Ron Howard’s Rush opens with a curious bit of voiceover – Daniel Bruhl, acting as Niki Lauda, tells the audience that he’s known for two things: his feud with fellow Formula One racer James Hunt (played in the film by Chris Hemsworth) and the accident that nearly claimed his life. In the context of the film, it’s not a weird choice, as most of Rush centers quite firmly on the rivalry between Lauda and Hunt that its third act plot point – the one about Lauda’s horrific accident and his subsequent recovery – feels almost shoehorned in. But it is strange because the Lauda storyline is, on its own, extremely compelling stuff. Sure, Howard’s film attempts to comment on the nature of competition and how having a professional nemesis can drive certain people to great things in a pretty definitive way, but anyone who knows anything about Niki Lauda knows that it was his accident that really defined him. James Hunt was simply a part of that. Rush is fine as is, featuring some great performances and one hell of a third act, but it’s a misfire because it doesn’t give its all to the very best part of the story and just go pedal to the metal on a true Niki Lauda biopic. Fortunately, for anyone who isn’t compelled to see Rush right now (or perhaps ever), there’s an available alternative that makes Howard’s latest blockbuster look easy, emotionless, and utterly middle of the road. It’s called Senna, and […]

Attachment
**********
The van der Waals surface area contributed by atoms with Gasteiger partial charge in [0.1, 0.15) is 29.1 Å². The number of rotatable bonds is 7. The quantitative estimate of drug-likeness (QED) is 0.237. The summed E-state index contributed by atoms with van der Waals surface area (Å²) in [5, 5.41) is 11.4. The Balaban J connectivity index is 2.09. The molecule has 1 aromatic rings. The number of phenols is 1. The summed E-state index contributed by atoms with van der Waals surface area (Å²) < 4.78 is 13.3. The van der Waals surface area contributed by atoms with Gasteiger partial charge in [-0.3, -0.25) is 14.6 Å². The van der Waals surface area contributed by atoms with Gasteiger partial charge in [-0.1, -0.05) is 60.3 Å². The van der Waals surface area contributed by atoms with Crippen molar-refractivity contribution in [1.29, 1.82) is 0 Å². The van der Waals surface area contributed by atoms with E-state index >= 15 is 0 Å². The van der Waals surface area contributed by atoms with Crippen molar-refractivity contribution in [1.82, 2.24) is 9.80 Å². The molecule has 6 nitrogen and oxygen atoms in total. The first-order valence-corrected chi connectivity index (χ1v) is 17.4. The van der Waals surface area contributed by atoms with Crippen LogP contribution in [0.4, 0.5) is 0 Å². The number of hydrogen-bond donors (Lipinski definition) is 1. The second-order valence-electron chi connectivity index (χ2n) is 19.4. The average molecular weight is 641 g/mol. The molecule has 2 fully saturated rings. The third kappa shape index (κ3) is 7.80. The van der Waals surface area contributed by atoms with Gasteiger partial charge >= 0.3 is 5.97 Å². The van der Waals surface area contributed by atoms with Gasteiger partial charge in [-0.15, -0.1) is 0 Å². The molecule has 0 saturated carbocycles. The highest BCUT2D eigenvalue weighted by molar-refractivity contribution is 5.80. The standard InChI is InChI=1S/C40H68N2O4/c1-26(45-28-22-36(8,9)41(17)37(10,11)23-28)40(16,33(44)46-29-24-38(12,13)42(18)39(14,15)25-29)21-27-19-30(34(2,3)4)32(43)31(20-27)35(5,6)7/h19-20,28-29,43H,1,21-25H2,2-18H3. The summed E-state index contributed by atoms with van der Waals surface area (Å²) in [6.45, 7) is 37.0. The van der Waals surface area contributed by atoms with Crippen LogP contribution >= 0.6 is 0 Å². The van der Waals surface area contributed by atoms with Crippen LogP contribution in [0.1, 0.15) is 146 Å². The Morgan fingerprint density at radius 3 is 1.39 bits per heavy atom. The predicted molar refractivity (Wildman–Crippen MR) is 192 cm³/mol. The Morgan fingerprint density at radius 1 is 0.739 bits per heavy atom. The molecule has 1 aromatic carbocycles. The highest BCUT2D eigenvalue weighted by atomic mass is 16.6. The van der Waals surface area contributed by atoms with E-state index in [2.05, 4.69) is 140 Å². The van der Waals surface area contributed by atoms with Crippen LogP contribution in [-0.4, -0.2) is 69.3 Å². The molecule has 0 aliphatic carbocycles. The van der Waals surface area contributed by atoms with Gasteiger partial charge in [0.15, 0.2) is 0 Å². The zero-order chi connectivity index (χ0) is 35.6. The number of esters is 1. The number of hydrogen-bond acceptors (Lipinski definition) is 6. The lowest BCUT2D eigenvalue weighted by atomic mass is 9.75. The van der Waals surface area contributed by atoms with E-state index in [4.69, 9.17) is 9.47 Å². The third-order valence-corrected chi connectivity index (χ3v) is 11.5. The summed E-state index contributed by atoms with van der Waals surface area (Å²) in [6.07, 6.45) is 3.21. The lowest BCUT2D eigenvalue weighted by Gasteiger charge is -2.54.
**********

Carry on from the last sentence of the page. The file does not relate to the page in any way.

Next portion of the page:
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Rush

Ron Howard is kind of an everyman’s director. He isn’t above his audience, knows exactly what they want, and generally gives it to them without pandering. Sometimes the end product doesn’t workout — see The Dilemma or the Robert Langdon movies to learn that the hard way — but when it does, the final film can be quite special, especially if Howard really has something to say. With Rush, he definitely does. It’s easy to see why Howard was attracted to the characters at the center of Rush including competing Formula 1 drivers Niki Lauda (Daniel Brühl) and James Hunt (Chris Hemsworth). The film raises questions every filmmaker must grapple with: What is success? How do you overcome failure? And how can one bring personality and passion to a business? The balance of art and commerce is something Howard’s dramas — Cinderella Man, Apollo 13, Frost/Nixon, and A Beautiful Mind — have achieved in the past, and so does Rush.

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Rush